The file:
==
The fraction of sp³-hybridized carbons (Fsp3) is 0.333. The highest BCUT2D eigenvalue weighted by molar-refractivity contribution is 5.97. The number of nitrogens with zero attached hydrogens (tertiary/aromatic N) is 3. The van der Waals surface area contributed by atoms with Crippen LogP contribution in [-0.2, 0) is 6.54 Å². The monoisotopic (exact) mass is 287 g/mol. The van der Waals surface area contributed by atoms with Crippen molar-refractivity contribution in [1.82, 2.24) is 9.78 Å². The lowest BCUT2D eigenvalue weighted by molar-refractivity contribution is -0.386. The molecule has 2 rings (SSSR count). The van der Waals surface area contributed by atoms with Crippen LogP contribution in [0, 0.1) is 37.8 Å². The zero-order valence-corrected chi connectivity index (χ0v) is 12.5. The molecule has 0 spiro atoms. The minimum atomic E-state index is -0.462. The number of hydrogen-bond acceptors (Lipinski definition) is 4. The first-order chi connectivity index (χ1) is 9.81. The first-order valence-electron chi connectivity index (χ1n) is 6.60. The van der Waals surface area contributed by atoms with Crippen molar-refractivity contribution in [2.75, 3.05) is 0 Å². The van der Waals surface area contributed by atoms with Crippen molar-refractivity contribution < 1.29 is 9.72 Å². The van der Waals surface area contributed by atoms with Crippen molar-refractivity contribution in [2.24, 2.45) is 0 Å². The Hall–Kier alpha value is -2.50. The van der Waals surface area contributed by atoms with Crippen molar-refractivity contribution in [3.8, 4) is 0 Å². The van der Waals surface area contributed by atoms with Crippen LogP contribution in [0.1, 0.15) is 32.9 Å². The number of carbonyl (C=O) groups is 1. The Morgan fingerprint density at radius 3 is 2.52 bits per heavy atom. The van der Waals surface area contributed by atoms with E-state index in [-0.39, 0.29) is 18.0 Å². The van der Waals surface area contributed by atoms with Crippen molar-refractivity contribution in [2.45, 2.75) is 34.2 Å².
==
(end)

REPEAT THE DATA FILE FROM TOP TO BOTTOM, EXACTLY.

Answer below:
The fraction of sp³-hybridized carbons (Fsp3) is 0.333. The highest BCUT2D eigenvalue weighted by molar-refractivity contribution is 5.97. The number of nitrogens with zero attached hydrogens (tertiary/aromatic N) is 3. The van der Waals surface area contributed by atoms with Crippen LogP contribution in [-0.2, 0) is 6.54 Å². The monoisotopic (exact) mass is 287 g/mol. The van der Waals surface area contributed by atoms with Crippen molar-refractivity contribution in [1.82, 2.24) is 9.78 Å². The lowest BCUT2D eigenvalue weighted by molar-refractivity contribution is -0.386. The molecule has 2 rings (SSSR count). The van der Waals surface area contributed by atoms with Crippen LogP contribution in [0, 0.1) is 37.8 Å². The zero-order valence-corrected chi connectivity index (χ0v) is 12.5. The molecule has 0 spiro atoms. The minimum atomic E-state index is -0.462. The number of hydrogen-bond acceptors (Lipinski definition) is 4. The first-order chi connectivity index (χ1) is 9.81. The first-order valence-electron chi connectivity index (χ1n) is 6.60. The van der Waals surface area contributed by atoms with Crippen molar-refractivity contribution in [2.75, 3.05) is 0 Å². The van der Waals surface area contributed by atoms with Crippen molar-refractivity contribution < 1.29 is 9.72 Å². The van der Waals surface area contributed by atoms with Crippen molar-refractivity contribution in [2.24, 2.45) is 0 Å². The Hall–Kier alpha value is -2.50. The van der Waals surface area contributed by atoms with Crippen molar-refractivity contribution in [3.8, 4) is 0 Å². The van der Waals surface area contributed by atoms with Crippen LogP contribution in [0.1, 0.15) is 32.9 Å². The number of carbonyl (C=O) groups is 1. The Morgan fingerprint density at radius 3 is 2.52 bits per heavy atom. The van der Waals surface area contributed by atoms with E-state index in [-0.39, 0.29) is 18.0 Å². The van der Waals surface area contributed by atoms with Crippen molar-refractivity contribution in [2.45, 2.75) is 34.2 Å².